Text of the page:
Can I receive SSD Benefits for Hematological Disorders?
Hematological disorders are plasma or blood related disorders that may render a person unable to maintain gainful work activity. Malignant disorders involving the blood and/or plasma are cancerous or life-threatening. Non-malignant disorders include chronic anemia, hemophilia or other hematological disorders that are not an immediate danger to a person’s health. To receive SSD benefits for a blood disorder, applicants must show their disorder is disabling enough to prevent them from working without risk to their health.
What Hematological Disorders Qualify for SSD Benefits?
- Sickle cell anemia–causes pain, extreme swelling of feet and hands, recurring infections and visual disturbances
- Chronic anemia–non-malignant disorders affecting red blood cells like chronic anemia requires SSD applicants prove they suffer overwhelming weakness, fatigue, shortness of breath and other medical problems that prevent them for seeking gainful employment
- Aplastic anemia–when bone marrow cannot supply sufficient red blood cells to support general health, you may have aplastic anemia. Other symptoms include fatigue, irregular heartbeat, frequent illnesses and nosebleeds
- Hemophilia/blood coagulation disorders–these are non-malignant disorders that cause uncontrollable bleeding
- Myelofibrosis (chronic leukemia)–a bone marrow disorder disrupting blood cell production, myelofibrosis causes bone marrow scarring, severe anemia, spleen enlargement and extreme weakness. Malignant disorders like myelofibrosis is a progressive disease that is sometimes fatal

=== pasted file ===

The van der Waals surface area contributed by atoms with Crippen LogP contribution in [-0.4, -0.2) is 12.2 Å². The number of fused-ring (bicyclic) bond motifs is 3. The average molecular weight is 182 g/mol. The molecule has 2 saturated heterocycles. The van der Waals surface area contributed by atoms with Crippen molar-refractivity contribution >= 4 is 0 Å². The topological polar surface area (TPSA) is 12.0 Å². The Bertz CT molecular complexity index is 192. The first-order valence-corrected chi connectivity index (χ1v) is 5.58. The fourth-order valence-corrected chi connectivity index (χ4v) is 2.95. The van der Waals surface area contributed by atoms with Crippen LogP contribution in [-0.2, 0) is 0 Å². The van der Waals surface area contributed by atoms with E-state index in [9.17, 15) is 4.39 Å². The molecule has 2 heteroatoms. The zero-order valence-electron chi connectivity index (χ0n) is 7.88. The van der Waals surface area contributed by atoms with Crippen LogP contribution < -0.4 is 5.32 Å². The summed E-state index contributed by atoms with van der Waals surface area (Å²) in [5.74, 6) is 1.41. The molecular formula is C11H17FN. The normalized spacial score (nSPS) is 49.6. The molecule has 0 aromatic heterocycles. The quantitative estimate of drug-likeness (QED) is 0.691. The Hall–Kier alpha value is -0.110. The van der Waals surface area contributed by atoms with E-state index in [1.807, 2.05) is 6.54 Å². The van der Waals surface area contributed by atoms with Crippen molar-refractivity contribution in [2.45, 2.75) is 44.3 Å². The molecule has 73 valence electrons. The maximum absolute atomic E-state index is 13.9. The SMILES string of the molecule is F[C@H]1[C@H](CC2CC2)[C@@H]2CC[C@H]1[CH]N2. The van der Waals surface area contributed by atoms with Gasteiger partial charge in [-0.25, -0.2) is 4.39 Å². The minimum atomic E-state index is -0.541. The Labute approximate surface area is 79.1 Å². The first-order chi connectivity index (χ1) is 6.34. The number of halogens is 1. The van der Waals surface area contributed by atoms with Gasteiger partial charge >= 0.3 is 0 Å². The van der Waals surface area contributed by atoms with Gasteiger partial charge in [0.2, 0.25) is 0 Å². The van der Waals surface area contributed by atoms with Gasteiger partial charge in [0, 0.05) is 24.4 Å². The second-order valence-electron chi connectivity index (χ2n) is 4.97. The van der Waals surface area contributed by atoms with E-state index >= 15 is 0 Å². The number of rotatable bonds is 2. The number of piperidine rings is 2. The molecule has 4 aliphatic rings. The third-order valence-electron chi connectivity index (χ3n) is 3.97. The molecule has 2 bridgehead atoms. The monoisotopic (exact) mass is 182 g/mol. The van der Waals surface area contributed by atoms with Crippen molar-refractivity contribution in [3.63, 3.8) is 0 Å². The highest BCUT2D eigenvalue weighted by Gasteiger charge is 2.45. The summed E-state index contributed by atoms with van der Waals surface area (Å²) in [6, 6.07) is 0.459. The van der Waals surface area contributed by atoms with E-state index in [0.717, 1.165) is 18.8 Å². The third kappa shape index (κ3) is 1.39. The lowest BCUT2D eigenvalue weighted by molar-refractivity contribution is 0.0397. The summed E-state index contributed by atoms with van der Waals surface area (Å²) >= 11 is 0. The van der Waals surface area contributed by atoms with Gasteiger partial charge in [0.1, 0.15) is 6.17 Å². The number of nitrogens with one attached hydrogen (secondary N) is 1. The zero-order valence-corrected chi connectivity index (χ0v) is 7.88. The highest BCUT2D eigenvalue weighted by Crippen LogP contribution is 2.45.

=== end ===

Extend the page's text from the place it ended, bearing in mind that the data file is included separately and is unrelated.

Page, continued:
- Chronic thrombocytopenia–insufficient blood platelets due to thrombocytopenia causes frequent nosebleeds, fatigue, weakness and bleeding under the skin
- Granulocytopenia–hematological disorders like granulocytopenia prevent the body from making enough white blood cells to fight infections. Symptoms include constant, low-grade fever, skin abscesses and recurring pneumonia
Can You Still Get SSD Benefits for Unlisted Hematological Disorders?
Yes, as long as you prove your blood disorder meets “limited functioning” criteria established by the Social Security Administration. An SSA claims evaluator will determine if there are jobs available that you can do based on your functional capacity.
To avoid delays and reduce the risk of having your claim initially denied, call today to schedule a consultation appointment with an experienced disability representative.